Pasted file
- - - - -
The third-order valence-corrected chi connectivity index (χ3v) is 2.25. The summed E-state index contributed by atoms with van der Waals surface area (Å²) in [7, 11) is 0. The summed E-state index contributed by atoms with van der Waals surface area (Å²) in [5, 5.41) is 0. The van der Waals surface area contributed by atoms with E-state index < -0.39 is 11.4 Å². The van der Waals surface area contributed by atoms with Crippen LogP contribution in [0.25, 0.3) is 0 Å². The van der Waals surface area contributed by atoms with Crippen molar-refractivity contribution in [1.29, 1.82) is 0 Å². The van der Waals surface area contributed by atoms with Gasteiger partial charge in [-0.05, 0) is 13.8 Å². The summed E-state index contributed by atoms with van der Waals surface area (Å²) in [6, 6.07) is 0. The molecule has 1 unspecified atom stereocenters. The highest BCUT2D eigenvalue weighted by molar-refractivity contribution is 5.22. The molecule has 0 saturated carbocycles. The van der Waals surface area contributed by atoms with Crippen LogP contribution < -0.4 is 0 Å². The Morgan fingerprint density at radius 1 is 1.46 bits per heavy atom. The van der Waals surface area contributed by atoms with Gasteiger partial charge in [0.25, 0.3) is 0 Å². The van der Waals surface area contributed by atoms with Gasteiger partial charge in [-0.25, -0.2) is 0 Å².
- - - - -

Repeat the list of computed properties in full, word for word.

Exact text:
The third-order valence-corrected chi connectivity index (χ3v) is 2.25. The summed E-state index contributed by atoms with van der Waals surface area (Å²) in [7, 11) is 0. The summed E-state index contributed by atoms with van der Waals surface area (Å²) in [5, 5.41) is 0. The van der Waals surface area contributed by atoms with E-state index < -0.39 is 11.4 Å². The van der Waals surface area contributed by atoms with Crippen LogP contribution in [0.25, 0.3) is 0 Å². The van der Waals surface area contributed by atoms with Crippen molar-refractivity contribution in [1.29, 1.82) is 0 Å². The van der Waals surface area contributed by atoms with Gasteiger partial charge in [-0.05, 0) is 13.8 Å². The summed E-state index contributed by atoms with van der Waals surface area (Å²) in [6, 6.07) is 0. The molecule has 1 unspecified atom stereocenters. The highest BCUT2D eigenvalue weighted by molar-refractivity contribution is 5.22. The molecule has 0 saturated carbocycles. The van der Waals surface area contributed by atoms with Crippen LogP contribution < -0.4 is 0 Å². The Morgan fingerprint density at radius 1 is 1.46 bits per heavy atom. The van der Waals surface area contributed by atoms with Gasteiger partial charge in [0.25, 0.3) is 0 Å². The van der Waals surface area contributed by atoms with Gasteiger partial charge in [-0.25, -0.2) is 0 Å².